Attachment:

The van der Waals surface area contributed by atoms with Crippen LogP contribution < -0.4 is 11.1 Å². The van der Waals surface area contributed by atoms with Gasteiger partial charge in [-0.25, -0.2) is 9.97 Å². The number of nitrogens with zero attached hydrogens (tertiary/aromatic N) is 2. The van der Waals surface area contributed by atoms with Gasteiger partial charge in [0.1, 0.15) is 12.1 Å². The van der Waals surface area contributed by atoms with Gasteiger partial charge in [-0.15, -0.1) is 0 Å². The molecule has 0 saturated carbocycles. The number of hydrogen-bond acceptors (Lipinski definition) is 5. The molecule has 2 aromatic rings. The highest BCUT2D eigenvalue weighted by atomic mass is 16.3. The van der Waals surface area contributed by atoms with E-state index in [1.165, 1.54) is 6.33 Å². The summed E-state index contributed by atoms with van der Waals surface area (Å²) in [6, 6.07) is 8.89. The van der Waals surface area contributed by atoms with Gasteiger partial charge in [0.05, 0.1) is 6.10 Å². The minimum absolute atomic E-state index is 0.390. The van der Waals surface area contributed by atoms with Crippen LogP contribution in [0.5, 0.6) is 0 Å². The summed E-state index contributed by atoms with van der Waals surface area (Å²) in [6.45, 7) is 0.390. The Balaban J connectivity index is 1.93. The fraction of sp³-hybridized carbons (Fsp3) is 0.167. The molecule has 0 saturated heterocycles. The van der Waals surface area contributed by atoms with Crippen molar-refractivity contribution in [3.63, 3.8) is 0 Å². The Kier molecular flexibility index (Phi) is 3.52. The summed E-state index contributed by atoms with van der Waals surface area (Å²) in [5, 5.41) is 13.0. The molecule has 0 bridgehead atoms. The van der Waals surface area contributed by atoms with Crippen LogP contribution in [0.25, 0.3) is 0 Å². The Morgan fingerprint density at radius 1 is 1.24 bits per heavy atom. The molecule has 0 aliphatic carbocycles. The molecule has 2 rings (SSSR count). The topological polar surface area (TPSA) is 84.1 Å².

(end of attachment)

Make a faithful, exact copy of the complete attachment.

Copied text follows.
The van der Waals surface area contributed by atoms with Crippen LogP contribution < -0.4 is 11.1 Å². The van der Waals surface area contributed by atoms with Gasteiger partial charge in [-0.25, -0.2) is 9.97 Å². The number of nitrogens with zero attached hydrogens (tertiary/aromatic N) is 2. The van der Waals surface area contributed by atoms with Gasteiger partial charge in [0.1, 0.15) is 12.1 Å². The van der Waals surface area contributed by atoms with Gasteiger partial charge in [-0.15, -0.1) is 0 Å². The molecule has 0 saturated carbocycles. The number of hydrogen-bond acceptors (Lipinski definition) is 5. The molecule has 2 aromatic rings. The highest BCUT2D eigenvalue weighted by atomic mass is 16.3. The van der Waals surface area contributed by atoms with E-state index in [1.165, 1.54) is 6.33 Å². The summed E-state index contributed by atoms with van der Waals surface area (Å²) in [6, 6.07) is 8.89. The van der Waals surface area contributed by atoms with Gasteiger partial charge in [0.05, 0.1) is 6.10 Å². The minimum absolute atomic E-state index is 0.390. The van der Waals surface area contributed by atoms with Crippen LogP contribution in [0.5, 0.6) is 0 Å². The summed E-state index contributed by atoms with van der Waals surface area (Å²) in [6.45, 7) is 0.390. The Balaban J connectivity index is 1.93. The fraction of sp³-hybridized carbons (Fsp3) is 0.167. The molecule has 0 saturated heterocycles. The van der Waals surface area contributed by atoms with Crippen molar-refractivity contribution in [3.63, 3.8) is 0 Å². The Kier molecular flexibility index (Phi) is 3.52. The summed E-state index contributed by atoms with van der Waals surface area (Å²) in [5, 5.41) is 13.0. The molecule has 0 bridgehead atoms. The van der Waals surface area contributed by atoms with Crippen LogP contribution in [0.25, 0.3) is 0 Å². The Morgan fingerprint density at radius 1 is 1.24 bits per heavy atom. The molecule has 0 aliphatic carbocycles. The molecule has 2 rings (SSSR count). The topological polar surface area (TPSA) is 84.1 Å².